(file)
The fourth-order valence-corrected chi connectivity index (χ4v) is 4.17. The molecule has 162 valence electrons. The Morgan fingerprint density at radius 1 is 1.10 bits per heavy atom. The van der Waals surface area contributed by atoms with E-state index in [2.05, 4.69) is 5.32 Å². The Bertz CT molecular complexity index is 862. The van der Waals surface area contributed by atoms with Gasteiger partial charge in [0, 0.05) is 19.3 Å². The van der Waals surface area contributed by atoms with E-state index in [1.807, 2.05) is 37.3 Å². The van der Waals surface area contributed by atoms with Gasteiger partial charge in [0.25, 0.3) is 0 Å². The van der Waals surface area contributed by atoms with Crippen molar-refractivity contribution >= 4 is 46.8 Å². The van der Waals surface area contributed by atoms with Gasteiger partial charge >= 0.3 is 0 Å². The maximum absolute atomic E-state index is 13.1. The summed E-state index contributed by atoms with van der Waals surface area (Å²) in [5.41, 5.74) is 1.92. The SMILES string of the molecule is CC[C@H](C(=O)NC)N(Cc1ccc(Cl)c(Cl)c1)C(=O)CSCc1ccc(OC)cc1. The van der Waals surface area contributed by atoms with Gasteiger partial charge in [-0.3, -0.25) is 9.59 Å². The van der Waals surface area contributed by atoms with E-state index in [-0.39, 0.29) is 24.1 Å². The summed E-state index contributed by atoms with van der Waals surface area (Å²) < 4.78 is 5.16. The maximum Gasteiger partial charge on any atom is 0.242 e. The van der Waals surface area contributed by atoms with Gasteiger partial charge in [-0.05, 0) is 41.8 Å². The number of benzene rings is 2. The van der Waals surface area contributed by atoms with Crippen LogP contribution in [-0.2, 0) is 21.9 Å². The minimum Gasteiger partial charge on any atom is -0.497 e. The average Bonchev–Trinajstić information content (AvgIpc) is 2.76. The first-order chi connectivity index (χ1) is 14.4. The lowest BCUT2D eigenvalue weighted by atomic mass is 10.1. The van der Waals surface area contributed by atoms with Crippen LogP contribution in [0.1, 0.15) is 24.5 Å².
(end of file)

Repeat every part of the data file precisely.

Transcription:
The fourth-order valence-corrected chi connectivity index (χ4v) is 4.17. The molecule has 162 valence electrons. The Morgan fingerprint density at radius 1 is 1.10 bits per heavy atom. The van der Waals surface area contributed by atoms with E-state index in [2.05, 4.69) is 5.32 Å². The Bertz CT molecular complexity index is 862. The van der Waals surface area contributed by atoms with Gasteiger partial charge in [0, 0.05) is 19.3 Å². The van der Waals surface area contributed by atoms with E-state index in [1.807, 2.05) is 37.3 Å². The van der Waals surface area contributed by atoms with Gasteiger partial charge in [0.25, 0.3) is 0 Å². The van der Waals surface area contributed by atoms with Crippen molar-refractivity contribution >= 4 is 46.8 Å². The van der Waals surface area contributed by atoms with Gasteiger partial charge >= 0.3 is 0 Å². The maximum absolute atomic E-state index is 13.1. The summed E-state index contributed by atoms with van der Waals surface area (Å²) in [5.41, 5.74) is 1.92. The SMILES string of the molecule is CC[C@H](C(=O)NC)N(Cc1ccc(Cl)c(Cl)c1)C(=O)CSCc1ccc(OC)cc1. The van der Waals surface area contributed by atoms with Gasteiger partial charge in [-0.3, -0.25) is 9.59 Å². The van der Waals surface area contributed by atoms with E-state index in [-0.39, 0.29) is 24.1 Å². The summed E-state index contributed by atoms with van der Waals surface area (Å²) < 4.78 is 5.16. The maximum Gasteiger partial charge on any atom is 0.242 e. The van der Waals surface area contributed by atoms with Gasteiger partial charge in [-0.05, 0) is 41.8 Å². The number of benzene rings is 2. The van der Waals surface area contributed by atoms with Crippen LogP contribution in [-0.2, 0) is 21.9 Å². The minimum Gasteiger partial charge on any atom is -0.497 e. The average Bonchev–Trinajstić information content (AvgIpc) is 2.76. The first-order chi connectivity index (χ1) is 14.4. The lowest BCUT2D eigenvalue weighted by atomic mass is 10.1. The van der Waals surface area contributed by atoms with Crippen LogP contribution in [0.1, 0.15) is 24.5 Å².